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How And When To Propagate Watermelon Peperomia

How And When To Propagate Watermelon Peperomia

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When someone asks me why I am growing Peperomias, I simply say, “Have you ever seen a Peperomia?”

This especially relates to watermelon Peperomia, an amazing plant whose leaf pattern resembles a watermelon, hence the name.

This is a pretty small plant, and its compact growth habit makes sit perfect for smaller areas.

Additionally, these houseplants are easy to maintain and are non-toxic to humans and pets.

Now that you know why I grow Peperomias, I’m sure you’ll want many of them yourself. So, how and when do you propagate watermelon Peperomia?

Don’t worry, I’ll show you everything; including what and what not to do and how long it takes to propagate this plant.

Here’s some basic info about the watermelon Peperomia!

Family:Piperaceae
Genus:Peperomia
Scientific name:Peperomia argyreia
Common names:Watermelon Peperomia, watermelon Begonia
Native habitat:South America
Plant type:Perennial
USDA growing zones:10–12

Let’s get started!

How To Propagate Watermelon Peperomia

woman holding Watermelon Peperomia

If you want to get more of these cute and low-maintenance plants, you can propagate them through stem or leaf cuttings.

Both methods have a high success rate. I’m sure you’ll be able to quickly grow new watermelon Begonia, even if you are a beginner grower.

Let’s find out everything you need to know!

Propagation By Stem Cuttings

Many plant growers choose to use the stem cutting propagation method for many reasons.

First, the chances of failing are low, second, it doesn’t take much time to do, nor do you have to wait too long for the Peperomia cuttings to develop roots, and finally, it’s interesting.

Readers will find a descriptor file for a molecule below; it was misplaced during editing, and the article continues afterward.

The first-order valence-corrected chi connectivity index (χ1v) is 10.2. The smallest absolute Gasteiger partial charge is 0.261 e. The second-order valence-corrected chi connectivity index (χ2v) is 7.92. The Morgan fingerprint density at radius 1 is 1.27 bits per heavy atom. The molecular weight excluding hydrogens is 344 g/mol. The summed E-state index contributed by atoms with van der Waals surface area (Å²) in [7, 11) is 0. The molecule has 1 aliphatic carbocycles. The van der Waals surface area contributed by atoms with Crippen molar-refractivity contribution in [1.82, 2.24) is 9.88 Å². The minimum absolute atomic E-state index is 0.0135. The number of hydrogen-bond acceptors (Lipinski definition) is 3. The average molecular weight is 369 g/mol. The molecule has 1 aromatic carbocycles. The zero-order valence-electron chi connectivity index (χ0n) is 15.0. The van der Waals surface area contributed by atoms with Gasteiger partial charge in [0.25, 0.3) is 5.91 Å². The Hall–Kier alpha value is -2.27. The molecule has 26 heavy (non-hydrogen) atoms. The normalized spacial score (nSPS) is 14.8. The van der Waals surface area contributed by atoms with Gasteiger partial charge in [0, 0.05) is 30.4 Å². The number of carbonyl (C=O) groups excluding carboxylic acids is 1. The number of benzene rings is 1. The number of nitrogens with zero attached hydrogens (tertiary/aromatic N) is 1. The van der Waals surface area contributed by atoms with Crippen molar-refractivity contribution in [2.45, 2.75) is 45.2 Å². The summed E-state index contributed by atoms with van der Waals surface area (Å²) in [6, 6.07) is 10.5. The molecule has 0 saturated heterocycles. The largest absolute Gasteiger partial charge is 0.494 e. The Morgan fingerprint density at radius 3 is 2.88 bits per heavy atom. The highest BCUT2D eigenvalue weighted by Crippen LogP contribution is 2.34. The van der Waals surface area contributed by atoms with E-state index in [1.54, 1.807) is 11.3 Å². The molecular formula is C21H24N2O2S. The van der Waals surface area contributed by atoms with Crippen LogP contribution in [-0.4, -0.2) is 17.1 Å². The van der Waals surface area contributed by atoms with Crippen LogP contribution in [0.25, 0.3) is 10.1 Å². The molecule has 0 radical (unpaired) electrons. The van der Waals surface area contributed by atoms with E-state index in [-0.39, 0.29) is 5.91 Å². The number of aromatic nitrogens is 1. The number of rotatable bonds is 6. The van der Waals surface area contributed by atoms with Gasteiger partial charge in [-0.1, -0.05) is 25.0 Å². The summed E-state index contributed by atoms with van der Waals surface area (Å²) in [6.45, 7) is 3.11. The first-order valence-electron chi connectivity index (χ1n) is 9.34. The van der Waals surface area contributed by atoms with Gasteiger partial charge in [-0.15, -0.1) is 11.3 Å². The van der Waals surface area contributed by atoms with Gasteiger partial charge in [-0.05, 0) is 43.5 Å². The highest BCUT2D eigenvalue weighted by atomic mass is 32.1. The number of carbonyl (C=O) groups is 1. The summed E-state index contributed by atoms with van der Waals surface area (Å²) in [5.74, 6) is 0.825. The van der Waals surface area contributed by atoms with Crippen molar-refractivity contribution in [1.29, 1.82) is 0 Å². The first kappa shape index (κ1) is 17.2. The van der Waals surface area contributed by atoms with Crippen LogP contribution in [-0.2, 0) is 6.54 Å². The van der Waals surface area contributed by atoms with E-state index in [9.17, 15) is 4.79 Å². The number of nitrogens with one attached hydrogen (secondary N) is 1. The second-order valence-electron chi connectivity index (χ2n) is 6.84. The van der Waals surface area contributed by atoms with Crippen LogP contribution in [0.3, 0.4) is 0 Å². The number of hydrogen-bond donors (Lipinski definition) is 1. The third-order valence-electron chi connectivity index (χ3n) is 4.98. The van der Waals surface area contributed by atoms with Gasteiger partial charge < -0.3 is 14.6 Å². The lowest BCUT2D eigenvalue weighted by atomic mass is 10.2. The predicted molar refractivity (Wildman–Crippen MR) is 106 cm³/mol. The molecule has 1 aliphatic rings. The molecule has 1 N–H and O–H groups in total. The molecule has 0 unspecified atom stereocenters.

Let’s see what you need to do!

What To Prepare Before Propagation

It’s not a good idea to start propagating until you’ve prepared all the equipment you’ll use for the process. Trust me, it saves nerves and time!

Of course, the first thing to prepare is the plant itself. Remember that your plant needs to be completely healthy, including its root system.

You’ll need to do some cutting, so, you’ll need a perfect cutting tool. You need to pay attention to two factors when it comes to the tool. The first is the tool type; there are many options, such as pruning shears, knives, or scissors.

Bear in mind that this Peperomia variety doesn’t grow much in width or height, so the tool needs to be small. I use scissors as it’s easier for me to handle the plant and the tool simultaneously.

The next thing to consider about the cutting tool is that it needs to be sharp. If your cutting tool is blunt, you can damage your precious Peperomia.

You’ll also need a new pot; a two-inch pot made of plastic will work perfectly. Also, prepare the rooting medium; a glass, jar, or transparent vase will work just fine.

A rooting hormone will promote root sprouting, so consider getting one. However, it’s optional, just like gloves. If using gloves, pay attention to their size and material.

Finally, prepare something to sterilize the equipment, such as bleach or rubbing alcohol. To finish, prepare the appropriate potting mix and a plastic bag.

How To Take Watermelon Peperomia Plant Cuttings

close photo of Watermelon Peperomia

When selecting a cutting you’ll propagate, make sure it’s completely healthy and has a node (at least one).

Remember, if there are any damaged parts on the cutting or if the cutting is wilting or drooping, the process won’t succeed.

As mentioned, the watermelon Peperomia plant doesn’t grow much. Still, the cutting needs to be long, so I recommend cutting a few inches from the stem.

The little part below the node is where you need to make a cut.

The cutting will have some leaves attached, and if you decide to root the cutting in water, you’ll need to remove the lower leaves so that they don’trot.